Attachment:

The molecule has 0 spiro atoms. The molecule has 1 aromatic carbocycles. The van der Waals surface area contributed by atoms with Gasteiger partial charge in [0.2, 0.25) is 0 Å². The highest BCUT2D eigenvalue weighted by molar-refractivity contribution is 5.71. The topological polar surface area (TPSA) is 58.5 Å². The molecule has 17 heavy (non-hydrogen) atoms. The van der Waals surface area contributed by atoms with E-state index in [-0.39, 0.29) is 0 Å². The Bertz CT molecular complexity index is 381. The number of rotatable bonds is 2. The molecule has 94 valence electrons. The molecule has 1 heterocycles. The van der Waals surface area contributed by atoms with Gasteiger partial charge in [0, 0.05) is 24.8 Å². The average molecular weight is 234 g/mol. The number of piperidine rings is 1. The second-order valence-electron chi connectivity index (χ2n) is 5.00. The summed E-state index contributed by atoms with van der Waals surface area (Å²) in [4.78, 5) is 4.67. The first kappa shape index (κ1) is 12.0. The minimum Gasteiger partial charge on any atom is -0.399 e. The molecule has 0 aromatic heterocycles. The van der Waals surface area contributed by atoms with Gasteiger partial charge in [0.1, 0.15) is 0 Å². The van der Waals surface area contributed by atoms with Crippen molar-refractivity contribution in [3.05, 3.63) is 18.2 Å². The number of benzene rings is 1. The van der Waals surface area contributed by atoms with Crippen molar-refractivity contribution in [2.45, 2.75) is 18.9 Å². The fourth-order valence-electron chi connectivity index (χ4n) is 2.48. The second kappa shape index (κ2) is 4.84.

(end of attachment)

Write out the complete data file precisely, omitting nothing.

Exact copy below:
The molecule has 0 spiro atoms. The molecule has 1 aromatic carbocycles. The van der Waals surface area contributed by atoms with Gasteiger partial charge in [0.2, 0.25) is 0 Å². The highest BCUT2D eigenvalue weighted by molar-refractivity contribution is 5.71. The topological polar surface area (TPSA) is 58.5 Å². The molecule has 17 heavy (non-hydrogen) atoms. The van der Waals surface area contributed by atoms with E-state index in [-0.39, 0.29) is 0 Å². The Bertz CT molecular complexity index is 381. The number of rotatable bonds is 2. The molecule has 94 valence electrons. The molecule has 1 heterocycles. The van der Waals surface area contributed by atoms with Gasteiger partial charge in [0, 0.05) is 24.8 Å². The average molecular weight is 234 g/mol. The number of piperidine rings is 1. The second-order valence-electron chi connectivity index (χ2n) is 5.00. The summed E-state index contributed by atoms with van der Waals surface area (Å²) in [4.78, 5) is 4.67. The first kappa shape index (κ1) is 12.0. The minimum Gasteiger partial charge on any atom is -0.399 e. The molecule has 0 aromatic heterocycles. The van der Waals surface area contributed by atoms with Gasteiger partial charge in [0.1, 0.15) is 0 Å². The van der Waals surface area contributed by atoms with Crippen molar-refractivity contribution in [3.05, 3.63) is 18.2 Å². The number of benzene rings is 1. The van der Waals surface area contributed by atoms with Crippen molar-refractivity contribution in [2.45, 2.75) is 18.9 Å². The fourth-order valence-electron chi connectivity index (χ4n) is 2.48. The second kappa shape index (κ2) is 4.84.